The above Table also reveals the functions of the various constituents of the serum protein composition.
The composition prepared in accordance with the conventional process is commercially available. This composition may be applied without complication.
However, it is considered to be disadvantageous with respect to the preparation and application that the composition is very costly because of the high-quality starting material--i.e. human blood--and cannot be made available to a sufficient extent. Add to this that the contents of the particularly highly active antibodies IgG, IgA, IgM is relatively low in correspondence with the presence of these substances in the human blood.
Accordingly, it is the object of the present invention to provide a process for the preparation of a serum protein composition for intravenous administration, in which the starting substances are less expensive and rare. This process should allow to use for the preparation of valuable serum protein compositions such starting substances which have not, or inadequately only, been processed or recovered heretofore. It is a further object of the invention specifically to increase the content of active antibodies or other proteins of the serum without thereby increasing the cost of preparation to any substantial degree.
In the above-mentioned process, this object is solved by using as the starting material, fractions of human blood plasma which are recovered from human serum with the use of one or more fractionating steps serving to enrich (concentrate) or isolate, respectively, individual ones of the blood protein constituents with these latter constituents being substantially preserved in their native form; and characterized by the fact that the fractions of the starting material are provided with a composition of albumins and globulins equivalent to that of the blood serum, by adjustment (standardization) of the mixture, stabilization, purification and concentration or dilution, respectively. Especially, this is performed by the steps of claim 1. The generalized wording of the claim for patent protection states that, although it is started with human blood as the starting material, the preparation of serum protein composition in accordance with the present process is no longer performed directly on the basis of the native serum, but that other intermediate fractionation products are employed which result from the fractionation of blood. In this connection, it is an object of the present invention to employ well-known process products which have not been utilized heretofore, to use uncomplicated process steps, and to increase the recovery of the proportions of useful products present in the human blood.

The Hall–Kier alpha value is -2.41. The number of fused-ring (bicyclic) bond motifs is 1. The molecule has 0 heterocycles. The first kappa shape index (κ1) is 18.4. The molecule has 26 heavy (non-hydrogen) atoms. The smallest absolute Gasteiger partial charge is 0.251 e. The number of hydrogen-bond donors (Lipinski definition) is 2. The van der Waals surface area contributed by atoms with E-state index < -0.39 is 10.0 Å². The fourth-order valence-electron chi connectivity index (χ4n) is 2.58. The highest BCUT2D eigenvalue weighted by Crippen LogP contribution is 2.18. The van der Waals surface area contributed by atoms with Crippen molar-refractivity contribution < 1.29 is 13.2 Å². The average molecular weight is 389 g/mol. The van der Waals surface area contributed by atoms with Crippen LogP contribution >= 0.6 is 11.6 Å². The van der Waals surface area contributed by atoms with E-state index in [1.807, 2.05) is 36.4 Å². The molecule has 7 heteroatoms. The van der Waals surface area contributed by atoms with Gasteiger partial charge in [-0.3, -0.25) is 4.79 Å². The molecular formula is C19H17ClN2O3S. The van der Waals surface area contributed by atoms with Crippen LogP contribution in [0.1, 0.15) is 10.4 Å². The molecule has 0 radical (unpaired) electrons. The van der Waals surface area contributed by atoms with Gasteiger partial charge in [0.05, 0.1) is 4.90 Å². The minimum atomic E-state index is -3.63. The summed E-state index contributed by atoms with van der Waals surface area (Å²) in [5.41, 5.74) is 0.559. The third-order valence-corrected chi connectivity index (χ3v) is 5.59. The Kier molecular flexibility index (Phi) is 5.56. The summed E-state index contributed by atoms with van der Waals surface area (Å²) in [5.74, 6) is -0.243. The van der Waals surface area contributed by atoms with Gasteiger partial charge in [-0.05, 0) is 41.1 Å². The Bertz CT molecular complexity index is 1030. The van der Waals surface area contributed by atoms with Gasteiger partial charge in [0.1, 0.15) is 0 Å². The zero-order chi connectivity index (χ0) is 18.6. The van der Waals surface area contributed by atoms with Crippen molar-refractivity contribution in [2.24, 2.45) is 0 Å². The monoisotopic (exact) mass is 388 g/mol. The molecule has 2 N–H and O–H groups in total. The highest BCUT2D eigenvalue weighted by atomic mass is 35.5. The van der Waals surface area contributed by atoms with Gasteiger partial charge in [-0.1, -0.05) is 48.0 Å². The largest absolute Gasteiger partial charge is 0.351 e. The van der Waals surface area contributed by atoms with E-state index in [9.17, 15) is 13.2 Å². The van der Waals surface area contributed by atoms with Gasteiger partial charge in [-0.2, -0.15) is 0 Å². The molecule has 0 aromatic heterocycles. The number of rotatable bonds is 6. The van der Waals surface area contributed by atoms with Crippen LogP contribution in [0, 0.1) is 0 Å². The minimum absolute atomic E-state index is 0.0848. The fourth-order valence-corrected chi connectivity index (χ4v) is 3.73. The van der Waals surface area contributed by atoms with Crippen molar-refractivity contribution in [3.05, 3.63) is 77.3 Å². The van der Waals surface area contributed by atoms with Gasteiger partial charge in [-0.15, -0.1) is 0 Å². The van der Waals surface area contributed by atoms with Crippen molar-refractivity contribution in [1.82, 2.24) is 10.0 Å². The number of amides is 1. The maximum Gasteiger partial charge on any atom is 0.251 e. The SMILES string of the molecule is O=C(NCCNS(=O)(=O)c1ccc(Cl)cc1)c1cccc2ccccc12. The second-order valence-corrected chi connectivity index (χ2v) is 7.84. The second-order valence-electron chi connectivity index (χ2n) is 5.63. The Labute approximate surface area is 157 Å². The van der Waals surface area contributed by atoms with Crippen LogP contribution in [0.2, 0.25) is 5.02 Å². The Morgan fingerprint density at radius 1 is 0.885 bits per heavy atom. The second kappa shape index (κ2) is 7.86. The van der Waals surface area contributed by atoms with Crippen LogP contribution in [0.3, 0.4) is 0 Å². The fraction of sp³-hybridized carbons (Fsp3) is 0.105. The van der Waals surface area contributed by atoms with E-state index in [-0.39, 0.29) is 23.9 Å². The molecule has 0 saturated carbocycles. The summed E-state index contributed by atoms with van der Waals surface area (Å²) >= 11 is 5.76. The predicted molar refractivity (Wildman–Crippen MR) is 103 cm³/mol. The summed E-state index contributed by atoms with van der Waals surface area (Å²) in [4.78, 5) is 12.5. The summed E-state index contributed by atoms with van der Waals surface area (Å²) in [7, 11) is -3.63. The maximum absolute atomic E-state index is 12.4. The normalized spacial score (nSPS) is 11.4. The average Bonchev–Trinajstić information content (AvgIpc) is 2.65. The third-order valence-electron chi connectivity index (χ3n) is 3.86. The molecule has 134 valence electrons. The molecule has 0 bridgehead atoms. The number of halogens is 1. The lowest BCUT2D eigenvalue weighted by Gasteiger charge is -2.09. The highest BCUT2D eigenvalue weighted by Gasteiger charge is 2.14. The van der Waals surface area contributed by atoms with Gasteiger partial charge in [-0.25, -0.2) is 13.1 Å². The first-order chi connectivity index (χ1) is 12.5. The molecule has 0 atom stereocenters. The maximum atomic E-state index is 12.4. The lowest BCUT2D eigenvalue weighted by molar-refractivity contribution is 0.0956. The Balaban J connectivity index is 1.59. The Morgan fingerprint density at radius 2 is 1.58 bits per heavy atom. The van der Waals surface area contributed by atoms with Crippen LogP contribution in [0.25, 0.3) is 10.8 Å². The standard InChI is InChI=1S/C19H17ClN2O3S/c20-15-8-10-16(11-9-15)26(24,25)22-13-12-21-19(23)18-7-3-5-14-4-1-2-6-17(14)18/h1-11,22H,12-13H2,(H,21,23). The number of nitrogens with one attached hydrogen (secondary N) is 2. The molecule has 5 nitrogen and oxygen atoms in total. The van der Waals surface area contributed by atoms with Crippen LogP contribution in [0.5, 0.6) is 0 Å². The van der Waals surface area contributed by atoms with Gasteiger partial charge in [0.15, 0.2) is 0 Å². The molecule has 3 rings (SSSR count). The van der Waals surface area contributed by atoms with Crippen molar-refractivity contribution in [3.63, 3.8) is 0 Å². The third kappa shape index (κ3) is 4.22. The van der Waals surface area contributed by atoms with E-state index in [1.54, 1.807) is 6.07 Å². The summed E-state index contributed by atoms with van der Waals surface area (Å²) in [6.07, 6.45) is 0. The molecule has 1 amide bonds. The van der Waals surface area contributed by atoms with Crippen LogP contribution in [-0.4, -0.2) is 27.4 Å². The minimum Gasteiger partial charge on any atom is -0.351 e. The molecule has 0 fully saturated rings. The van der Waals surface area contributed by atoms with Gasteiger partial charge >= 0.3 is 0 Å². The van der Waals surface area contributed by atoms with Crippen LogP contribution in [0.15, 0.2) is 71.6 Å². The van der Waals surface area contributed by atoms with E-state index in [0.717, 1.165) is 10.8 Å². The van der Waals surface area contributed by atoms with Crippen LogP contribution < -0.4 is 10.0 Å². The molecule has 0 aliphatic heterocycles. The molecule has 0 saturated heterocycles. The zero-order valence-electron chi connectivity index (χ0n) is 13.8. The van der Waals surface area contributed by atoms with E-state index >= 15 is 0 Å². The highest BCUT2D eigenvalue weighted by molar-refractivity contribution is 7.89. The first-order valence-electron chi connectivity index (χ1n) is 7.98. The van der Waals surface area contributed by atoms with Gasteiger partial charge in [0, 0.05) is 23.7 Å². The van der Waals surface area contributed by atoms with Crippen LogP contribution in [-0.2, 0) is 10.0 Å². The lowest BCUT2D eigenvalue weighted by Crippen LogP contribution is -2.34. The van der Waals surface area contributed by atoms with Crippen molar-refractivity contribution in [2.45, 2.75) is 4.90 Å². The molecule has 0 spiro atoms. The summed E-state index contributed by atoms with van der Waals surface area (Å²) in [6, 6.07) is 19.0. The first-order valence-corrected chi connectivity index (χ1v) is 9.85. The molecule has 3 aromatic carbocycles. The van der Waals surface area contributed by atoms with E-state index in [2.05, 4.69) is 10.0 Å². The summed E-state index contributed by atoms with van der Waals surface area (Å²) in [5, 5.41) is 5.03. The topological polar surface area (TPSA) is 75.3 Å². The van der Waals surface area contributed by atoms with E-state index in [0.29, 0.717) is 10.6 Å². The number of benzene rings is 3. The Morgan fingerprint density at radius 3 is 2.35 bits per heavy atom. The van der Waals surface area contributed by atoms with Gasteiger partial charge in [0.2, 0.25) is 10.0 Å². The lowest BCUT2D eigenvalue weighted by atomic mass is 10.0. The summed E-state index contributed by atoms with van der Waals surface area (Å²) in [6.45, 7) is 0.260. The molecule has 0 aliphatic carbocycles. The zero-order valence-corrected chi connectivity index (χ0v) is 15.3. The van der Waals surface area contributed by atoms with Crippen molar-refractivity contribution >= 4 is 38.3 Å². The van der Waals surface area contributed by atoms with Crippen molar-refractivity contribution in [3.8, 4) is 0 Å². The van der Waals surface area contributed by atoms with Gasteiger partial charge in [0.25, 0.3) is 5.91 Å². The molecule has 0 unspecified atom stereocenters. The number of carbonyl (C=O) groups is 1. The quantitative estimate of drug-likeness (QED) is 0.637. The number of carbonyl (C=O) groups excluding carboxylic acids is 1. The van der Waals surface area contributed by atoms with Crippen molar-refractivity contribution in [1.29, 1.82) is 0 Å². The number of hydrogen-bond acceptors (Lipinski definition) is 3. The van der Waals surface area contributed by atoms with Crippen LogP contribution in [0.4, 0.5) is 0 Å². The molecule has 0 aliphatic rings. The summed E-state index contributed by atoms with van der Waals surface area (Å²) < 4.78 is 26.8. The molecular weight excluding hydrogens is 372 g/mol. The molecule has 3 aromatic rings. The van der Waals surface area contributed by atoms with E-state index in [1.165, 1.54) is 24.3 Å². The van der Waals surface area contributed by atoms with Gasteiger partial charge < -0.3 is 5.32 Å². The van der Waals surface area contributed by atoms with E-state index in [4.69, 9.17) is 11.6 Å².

In particular, the process according to the invention makes use of the fact that the blood fractionation according to COHN yields certain fractions which could heretofore not, or incompletely only, be further processed.
The process according to COHN is based upon the fractionation of the blood plasma with the use of ethanol as a precipitant under precisely determined conditions of temperature, of the pH, of the ion densities and of the ethanol content. The COHN process is described, for instance, in the following publications:
COHN, E. J. et al.: "J.Amer.Chem.Soc." 72 (1950), p. 465-474
COHN, E. J. et al.: "J.Amer.Chem.Soc." 68 (1946), p. 459-475
U.S. Pat. Nos. 2,390,074 and 2,469,193.
The enclosed flow diagram shows the various process steps. In this diagram, the expression "% of ethanol" always refers to percents by volume, measured at 25° C. The starting plasma is obtained from donor blood. 500 milliliters of human blood are each collected in 50 milliliters of a 4% solution of sodium citrate. Initially, the solid constituents of the blood are separated from the plasma; the plasma of a plurality of donors is pooled.
In step a according to the flow diagram, the crude fibrionogen is removed from the plasma by adding thereto cold 53.3% ethanol up to a concentration of 8%. The temperature is maintained at from -2.5° to -3.0° C. The precipitate P 1--fibrinogen--is removed by centrifuging. The supernatant S 1 is further processed.